dontravis.com blog post #271
|A Forties Era motel on East Central|
Courtesy of Wikimedia Commons
Regular readers know that I’m born and bred an Okie. I don’t believe I even left the state until I was sixteen when my family moved just across the border to DeQueen, Arkansas where I graduated from high school. After that, I lived in Texarkana, Texas awhile, graduated from TCU in Fort Worth, meandered around Germany for a year or so with the US Army before being shipped to Colorado. After discharge from the military, I took work in Denver where I met and married my wife Betty. Denver was okay, but I wasn’t enamored of it as many people are. So I wasn’t disturbed when my company transferred me to Albuquerque, New Mexico. I still remember topping a hill and seeing the city spread out in the distance.
My reaction was “Wow!” My wife’s? “Oh, crap!”
I loved it instantly. It took her about a year before she lost the urge to return to Denver. Over time, my liking for my adopted state has only strengthened. I hope that comes through in my writing. I try to highlight different areas of New Mexico in each novel. I’ve reproduced some of my treatments showing that respect below.
From The Zozobra Incident:
The Sangre de Cristos to the north and the Jemez Mountains on the west stood like massive, mute sentinels. An unforgiving sun high in the cloudless sky bleached the desert landscape brown and turned Interstate 25 into twin ribbons of glistening black tar. The white four-door Impala barreling down the highway pushed the speed limit—not enough to attract the attention of passing cops but sufficient to clip a few minutes off the hour’s drive to Albuquerque.
I picked up I-25 South and exited at Central Avenue, turning left up the long, steady climb to the heights. Central was once touted as the world’s longest main street and had been a stretch of the famous Route 66 before Eisenhower’s interstate highway program did it in. Now lined with one-story brick and stucco antique shops, cheap motels, bars, and adult bookstores, Central was well past her glory days, but she still put on a flashy show of neon lights by night. Inevitably the morning sun exposed her timeworn wrinkles and sagging frame.
I had intended to use this time to think. Instead I found myself examining the venerable old gal. The impressive campus of Presbyterian Hospital showed signs of recent construction, but then it usually had something underway. The University of New Mexico was a beehive of activity. Apparently some sort of musical performance at Popejoy Hall had ended, and cars were now spilling out of the side streets. The trendy Nob Hill Mall, with its boutiques and outdoor cafés in the Midtown area, drew college students and young adults from every walk of life.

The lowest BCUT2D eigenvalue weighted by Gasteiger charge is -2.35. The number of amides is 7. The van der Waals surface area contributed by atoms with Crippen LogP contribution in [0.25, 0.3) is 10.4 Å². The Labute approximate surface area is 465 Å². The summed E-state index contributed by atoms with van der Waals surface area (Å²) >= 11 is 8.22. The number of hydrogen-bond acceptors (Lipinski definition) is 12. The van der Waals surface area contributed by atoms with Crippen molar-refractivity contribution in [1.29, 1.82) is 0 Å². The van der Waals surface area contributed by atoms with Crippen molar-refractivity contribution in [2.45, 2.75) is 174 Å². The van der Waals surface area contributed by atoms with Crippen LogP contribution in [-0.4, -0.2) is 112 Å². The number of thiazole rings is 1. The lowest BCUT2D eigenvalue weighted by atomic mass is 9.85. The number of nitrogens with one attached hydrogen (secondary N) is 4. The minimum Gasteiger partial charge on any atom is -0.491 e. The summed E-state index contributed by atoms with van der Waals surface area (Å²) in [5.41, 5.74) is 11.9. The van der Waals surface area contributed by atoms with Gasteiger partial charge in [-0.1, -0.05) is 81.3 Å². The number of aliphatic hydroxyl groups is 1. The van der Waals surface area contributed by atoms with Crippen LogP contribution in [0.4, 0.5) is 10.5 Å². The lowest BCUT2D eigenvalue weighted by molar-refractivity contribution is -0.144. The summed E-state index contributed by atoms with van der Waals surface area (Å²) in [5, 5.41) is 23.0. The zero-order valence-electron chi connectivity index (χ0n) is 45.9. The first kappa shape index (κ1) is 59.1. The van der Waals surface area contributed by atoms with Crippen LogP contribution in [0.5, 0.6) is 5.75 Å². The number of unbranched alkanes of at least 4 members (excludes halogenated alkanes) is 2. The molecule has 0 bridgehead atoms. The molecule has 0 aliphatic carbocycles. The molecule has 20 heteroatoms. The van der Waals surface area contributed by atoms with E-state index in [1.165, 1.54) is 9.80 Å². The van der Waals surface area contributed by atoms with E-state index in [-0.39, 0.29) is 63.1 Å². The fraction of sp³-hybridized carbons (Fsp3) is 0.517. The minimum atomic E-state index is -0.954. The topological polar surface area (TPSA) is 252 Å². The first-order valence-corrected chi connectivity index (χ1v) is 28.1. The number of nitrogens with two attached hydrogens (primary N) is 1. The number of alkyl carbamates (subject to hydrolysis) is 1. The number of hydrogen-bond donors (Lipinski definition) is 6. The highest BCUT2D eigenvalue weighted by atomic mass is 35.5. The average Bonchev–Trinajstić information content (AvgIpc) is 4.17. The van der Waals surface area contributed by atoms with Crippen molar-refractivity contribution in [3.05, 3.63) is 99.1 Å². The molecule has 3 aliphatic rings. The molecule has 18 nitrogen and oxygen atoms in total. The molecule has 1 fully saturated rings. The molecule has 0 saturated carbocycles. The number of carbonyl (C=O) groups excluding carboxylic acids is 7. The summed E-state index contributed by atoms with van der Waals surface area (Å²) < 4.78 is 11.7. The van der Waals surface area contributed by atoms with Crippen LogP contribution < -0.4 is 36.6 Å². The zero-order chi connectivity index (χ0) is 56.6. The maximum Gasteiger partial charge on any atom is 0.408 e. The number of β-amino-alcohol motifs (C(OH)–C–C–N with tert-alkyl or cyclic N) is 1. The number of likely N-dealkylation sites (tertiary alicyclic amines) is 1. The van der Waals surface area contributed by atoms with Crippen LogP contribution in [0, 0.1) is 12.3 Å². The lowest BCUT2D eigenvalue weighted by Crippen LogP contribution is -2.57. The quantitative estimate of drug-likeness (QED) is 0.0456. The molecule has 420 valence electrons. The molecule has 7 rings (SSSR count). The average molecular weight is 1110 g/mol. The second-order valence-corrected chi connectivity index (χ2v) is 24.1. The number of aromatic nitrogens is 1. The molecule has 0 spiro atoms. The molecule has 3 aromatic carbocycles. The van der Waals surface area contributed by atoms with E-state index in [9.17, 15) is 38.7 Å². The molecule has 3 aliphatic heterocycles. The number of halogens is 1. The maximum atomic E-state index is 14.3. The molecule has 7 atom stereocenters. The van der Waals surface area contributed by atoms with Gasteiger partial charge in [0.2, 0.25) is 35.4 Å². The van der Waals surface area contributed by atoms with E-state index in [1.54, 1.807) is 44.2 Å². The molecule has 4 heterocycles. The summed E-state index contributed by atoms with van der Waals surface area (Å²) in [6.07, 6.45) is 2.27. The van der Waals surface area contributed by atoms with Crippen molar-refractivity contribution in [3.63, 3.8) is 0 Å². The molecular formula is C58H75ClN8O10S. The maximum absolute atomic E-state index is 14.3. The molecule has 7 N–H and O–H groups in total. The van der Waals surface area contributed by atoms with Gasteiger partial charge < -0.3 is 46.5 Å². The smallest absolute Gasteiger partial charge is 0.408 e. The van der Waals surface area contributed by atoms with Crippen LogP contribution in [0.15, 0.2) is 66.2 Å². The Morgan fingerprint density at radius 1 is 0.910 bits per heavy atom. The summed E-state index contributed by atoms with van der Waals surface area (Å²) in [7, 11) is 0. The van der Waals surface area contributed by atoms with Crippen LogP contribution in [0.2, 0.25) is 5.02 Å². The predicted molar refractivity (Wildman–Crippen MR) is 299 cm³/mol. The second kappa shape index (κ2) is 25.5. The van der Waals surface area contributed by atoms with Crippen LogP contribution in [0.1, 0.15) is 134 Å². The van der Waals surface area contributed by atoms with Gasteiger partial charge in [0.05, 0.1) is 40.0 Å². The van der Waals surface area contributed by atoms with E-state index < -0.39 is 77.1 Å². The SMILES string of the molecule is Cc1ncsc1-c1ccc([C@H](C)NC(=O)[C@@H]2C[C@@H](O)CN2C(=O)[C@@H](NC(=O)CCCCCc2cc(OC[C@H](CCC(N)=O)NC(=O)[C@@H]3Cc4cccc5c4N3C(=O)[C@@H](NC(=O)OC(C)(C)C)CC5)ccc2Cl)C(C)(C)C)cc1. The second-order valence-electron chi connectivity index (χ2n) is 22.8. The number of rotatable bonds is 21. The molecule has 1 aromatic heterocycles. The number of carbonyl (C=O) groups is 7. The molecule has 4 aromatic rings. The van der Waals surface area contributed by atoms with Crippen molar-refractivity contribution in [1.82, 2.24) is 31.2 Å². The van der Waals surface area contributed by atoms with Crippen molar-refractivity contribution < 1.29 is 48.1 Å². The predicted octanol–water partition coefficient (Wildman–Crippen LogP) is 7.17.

I motored past the sprawling and aging New Mexico State Fairgrounds, where a weekend flea market, in-season horse racing, and daily casino operations attracted gamblers, drunks, touts, and prostitutes of both sexes. Back in the days when I was a street cop, this area and the rabbit run a little farther to the west had dealt me more trouble than anywhere else. I’d pinched more than one thief trying to sell his loot in the flea market. I’d faced down a distraught family man who’d gambled away the mortgage money at the racetrack and was determined to commit suicide by cop in the parking lot, but thank goodness, my partner and I talked him out of it.
If you haven't read Zozobra yet, I encourage you to take a look at it on Amazon. I believe they allow you to read a significant portion of the book on-line.
Central Avenue sounds seedy in the above. But that’s all right. Parts of it are seedy. A wonderful seedy that gives you an insight into the days when it was part of the fabled Route 66 that stretched clear across this nation. Eisenhower’s interstate highway system might have done it Route 66, but so far, it hasn’t appreciably altered Albuquerque’s Central Avenue.
And now my mantra: Keep on reading. Keep on writing. And keep on submitting your work to publishers and agents. You have something to say… so say it.
If you feel like dropping me a line, my personal links follow:
Facebook: Don Travis
Here are some buy links to City of Rocks, my most recent book.
Barnes and Noble: https://www.barnesandnoble.com/w/the-city-of-rocks-don-travis/1126419974
See you next week.
New Posts are published at 6:00 a.m. each Thursday.